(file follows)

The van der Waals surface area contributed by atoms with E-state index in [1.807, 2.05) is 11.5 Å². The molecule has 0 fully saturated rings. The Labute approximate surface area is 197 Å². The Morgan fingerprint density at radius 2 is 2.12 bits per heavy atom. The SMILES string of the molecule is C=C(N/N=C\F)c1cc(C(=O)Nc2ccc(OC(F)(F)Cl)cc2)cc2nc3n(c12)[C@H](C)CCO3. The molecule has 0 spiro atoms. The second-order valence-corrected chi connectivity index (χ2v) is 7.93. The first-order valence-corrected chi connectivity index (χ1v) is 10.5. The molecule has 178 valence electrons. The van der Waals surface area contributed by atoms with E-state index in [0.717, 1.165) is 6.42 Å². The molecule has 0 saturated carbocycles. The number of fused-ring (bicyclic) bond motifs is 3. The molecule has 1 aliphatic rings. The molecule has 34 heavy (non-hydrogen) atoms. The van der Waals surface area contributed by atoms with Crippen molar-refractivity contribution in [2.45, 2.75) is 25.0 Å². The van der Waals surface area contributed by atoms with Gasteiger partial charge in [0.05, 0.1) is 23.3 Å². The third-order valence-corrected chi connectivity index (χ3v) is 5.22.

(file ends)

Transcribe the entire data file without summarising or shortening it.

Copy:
The van der Waals surface area contributed by atoms with E-state index in [1.807, 2.05) is 11.5 Å². The molecule has 0 fully saturated rings. The Labute approximate surface area is 197 Å². The Morgan fingerprint density at radius 2 is 2.12 bits per heavy atom. The SMILES string of the molecule is C=C(N/N=C\F)c1cc(C(=O)Nc2ccc(OC(F)(F)Cl)cc2)cc2nc3n(c12)[C@H](C)CCO3. The molecule has 0 spiro atoms. The second-order valence-corrected chi connectivity index (χ2v) is 7.93. The first-order valence-corrected chi connectivity index (χ1v) is 10.5. The molecule has 178 valence electrons. The van der Waals surface area contributed by atoms with E-state index in [0.717, 1.165) is 6.42 Å². The molecule has 0 saturated carbocycles. The number of fused-ring (bicyclic) bond motifs is 3. The molecule has 1 aliphatic rings. The molecule has 34 heavy (non-hydrogen) atoms. The van der Waals surface area contributed by atoms with Crippen molar-refractivity contribution in [2.45, 2.75) is 25.0 Å². The van der Waals surface area contributed by atoms with Gasteiger partial charge in [0.05, 0.1) is 23.3 Å². The third-order valence-corrected chi connectivity index (χ3v) is 5.22.